For the legs, arrange three sets of three chocolate doughnut holes coming off of each side of the "body" doughnut. If desired, additional frosting can be used to keep the leg doughnut holes in place.
Halloween Harvest Mice
3 cups all purpose flour
1/2 teaspoon salt
1 cup unsalted butter (2 sticks)
3/4 cup sugar
2 teaspoons vanilla extract
1/2 cup California raisins, chopped fine
48 perfect slices natural almonds (about 1/4 cup sliced)
3 ounce semisweet chocolate mini chips
4 black licorice laces (each about 30 inches long)
Measure flour and salt into small bowl, and whisk together; set aside. In another bowl with electric mixer, beat butter on medium-high until creamy, about 2 minutes. Add sugar, gradually, beating until mixture is pale and fluffy, about 3 minutes. Beat in vanilla and egg, separately. Reduce speed to low, add flour mixture, one-third at a time, beating after each addition until well blended. Then, knead or stir in chopped raisins. Divide dough into two equal pieces, shape into flat disks, and wrap separately in plastic wrap. Chill for 2 hours.
Preheat oven to 350 degrees. Line baking sheets with parchment paper and set aside. To make 24 mice, shape 1 tablespoon dough into an oval ball and shape oval ball to make nose and eye sockets. Gently press 1 mini chocolate chip into each eye socket and press 1 almond slice into dough on either side behind eyes for ears. Arrange on parchment-lined baking sheets, about 2 inches apart.
Bake at 350 degrees until light golden brown, about 15 to 20 minutes. Remove from baking sheet and cool slightly. Divide each licorice lace into 6 pieces about 5 inches long. Then, with a skewer, make a hole about 1/2-inch deep into round end of each ball and insert piece of licorice lace for tails. Set aside to cool on rack. Store in airtight container.
White Chocolate Ghosts
1 1/2 cup white chocolate chunks, melted
3 dozen pieces dried fruit (such as banana chips, prunes, apricots or pineapple slices)
2 tablespoons dried blueberries or currants
1 tablespoon sunflower seeds
Line two large sheet trays with parchment paper. Transfer chocolate to a small, deep bowl.
Working with one piece of fruit at a time, dip one end into the chocolate, leaving only the last quarter inch or so exposed; shake off excess chocolate and transfer dipped fruit to prepared sheet tray. Drizzle a bit of extra chocolate around the bottom left and right sides to form the shape of a ghost, then use the blueberries, currants or sunflower seeds to make eyes. Repeat process with remaining fruit and chocolate then chill until completely set, about 1 hour.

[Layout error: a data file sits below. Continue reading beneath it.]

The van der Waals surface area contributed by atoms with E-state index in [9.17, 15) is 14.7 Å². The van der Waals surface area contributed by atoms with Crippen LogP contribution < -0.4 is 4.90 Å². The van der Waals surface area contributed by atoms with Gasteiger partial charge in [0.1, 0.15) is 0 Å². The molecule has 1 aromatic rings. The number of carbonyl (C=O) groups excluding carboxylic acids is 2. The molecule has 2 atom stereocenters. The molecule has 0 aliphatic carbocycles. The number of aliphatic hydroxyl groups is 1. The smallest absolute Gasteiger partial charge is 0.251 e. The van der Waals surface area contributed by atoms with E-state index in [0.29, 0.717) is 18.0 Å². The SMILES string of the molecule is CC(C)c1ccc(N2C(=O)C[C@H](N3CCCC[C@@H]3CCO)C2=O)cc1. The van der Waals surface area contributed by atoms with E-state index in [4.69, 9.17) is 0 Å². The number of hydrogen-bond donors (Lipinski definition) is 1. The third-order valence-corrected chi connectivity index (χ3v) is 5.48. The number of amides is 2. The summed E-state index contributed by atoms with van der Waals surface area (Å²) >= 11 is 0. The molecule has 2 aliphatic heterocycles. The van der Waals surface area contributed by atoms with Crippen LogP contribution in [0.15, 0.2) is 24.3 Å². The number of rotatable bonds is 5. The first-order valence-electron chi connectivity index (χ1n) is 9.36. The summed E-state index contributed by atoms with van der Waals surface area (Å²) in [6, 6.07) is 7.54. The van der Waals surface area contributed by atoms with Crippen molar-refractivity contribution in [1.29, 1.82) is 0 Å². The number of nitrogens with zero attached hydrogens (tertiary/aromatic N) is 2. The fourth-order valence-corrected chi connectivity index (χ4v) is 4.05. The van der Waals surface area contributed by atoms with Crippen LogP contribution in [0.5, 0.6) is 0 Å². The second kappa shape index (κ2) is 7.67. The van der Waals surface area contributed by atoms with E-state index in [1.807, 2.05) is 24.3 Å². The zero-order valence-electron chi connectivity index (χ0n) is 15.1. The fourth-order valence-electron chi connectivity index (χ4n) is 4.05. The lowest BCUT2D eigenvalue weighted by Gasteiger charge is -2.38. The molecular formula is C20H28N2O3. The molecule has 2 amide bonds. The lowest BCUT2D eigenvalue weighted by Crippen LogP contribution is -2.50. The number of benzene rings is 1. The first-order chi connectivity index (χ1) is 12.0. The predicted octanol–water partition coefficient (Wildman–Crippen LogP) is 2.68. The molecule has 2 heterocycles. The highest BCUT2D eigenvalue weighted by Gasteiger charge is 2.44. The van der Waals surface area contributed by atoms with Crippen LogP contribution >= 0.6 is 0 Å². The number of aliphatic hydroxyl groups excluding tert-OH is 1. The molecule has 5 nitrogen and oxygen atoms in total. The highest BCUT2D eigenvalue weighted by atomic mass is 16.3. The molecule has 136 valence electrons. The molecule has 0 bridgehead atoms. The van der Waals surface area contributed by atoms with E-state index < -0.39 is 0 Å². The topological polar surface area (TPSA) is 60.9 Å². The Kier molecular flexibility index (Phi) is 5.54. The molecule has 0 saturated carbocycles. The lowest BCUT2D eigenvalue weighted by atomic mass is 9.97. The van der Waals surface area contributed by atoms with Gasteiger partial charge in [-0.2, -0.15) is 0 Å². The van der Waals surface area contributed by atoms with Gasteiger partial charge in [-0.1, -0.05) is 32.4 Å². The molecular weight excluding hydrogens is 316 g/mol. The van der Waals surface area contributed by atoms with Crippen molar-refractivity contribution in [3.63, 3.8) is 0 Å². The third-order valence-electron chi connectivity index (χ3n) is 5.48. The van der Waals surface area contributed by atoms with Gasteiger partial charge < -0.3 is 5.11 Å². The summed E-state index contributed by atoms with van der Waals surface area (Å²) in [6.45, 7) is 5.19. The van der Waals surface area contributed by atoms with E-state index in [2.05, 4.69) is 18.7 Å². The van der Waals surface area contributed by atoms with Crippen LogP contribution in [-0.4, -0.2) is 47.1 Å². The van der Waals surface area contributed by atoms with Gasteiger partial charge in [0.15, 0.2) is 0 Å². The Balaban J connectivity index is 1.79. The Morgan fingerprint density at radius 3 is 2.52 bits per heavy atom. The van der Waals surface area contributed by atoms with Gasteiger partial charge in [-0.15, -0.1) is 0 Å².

1 can crescent rolls
Flour, for dusting
4 tablespoons mustard
10 oz. thinly sliced ham
10 oz. thinly slice salami
10 oz. bologna
12 oz. Monterey Jack cheese, grated
3 egg yolks
2 whole cloves
2 small pimiento-stuffed olives
1 (1-inch) strip jarred roasted red peppers
Liquid food coloring
Preheat the oven to 375 degrees. Line a cookie sheet with foil. Grease the foil and set aside. Dust a flat surface lightly with flour. Spread out the crescent dough — do not separate. Pinch together the seams so that you have one piece of dough. Roll out to make a large rectangle. Make sure the dough is not stuck to the surface at all. Brush the dough with the mustard, leaving a 1-inch border. Layer the meats down the center of the rectangle, leaving a 1-inch border on either end. Top the meats with the cheese. Fold one side of the dough over the filling, lengthwise. Then, fold the other half over and press to seal the filling inside. Take 1 egg yolk and beat lightly with a fork. Brush the egg yolk over the top of the dough. The yolk will act as the glue. Fold the dough in half again lengthwise. Pinch the seam with your fingers to seal.
Press the outside of the dough to make sure everything is sealed tight and to make an even thickness for the body of your serpent. Taper one end of the dough to form a tail shape. Form the other end into a head shape.
Beat the remaining egg yolks together. Transfer to three separate small bowls. Add some food coloring to each bowl — whatever colors you like! Using a clean paintbrush, "paint" the snake with the egg yolk/food coloring mixture.
Transfer the snake to the foil lined sheet. Form into an "s" shape so it looks like a slithering snake. Insert two cloves into the head to look like nostrils and 2 stuffed olives for eyes.
Create a mouth and/or tongue with the roasted red peppers. Bake the snake for 25 minutes or until golden brown and cooked through. Makes 1 serpent or 10 servings.
The reporter can be reached at (559) 441-6327, firstname.lastname@example.org or @FresnoBeeBob on Twitter. The Associated Press contributed to this report. California Raisin Marketing Board Whole Foods Young Chefs Academy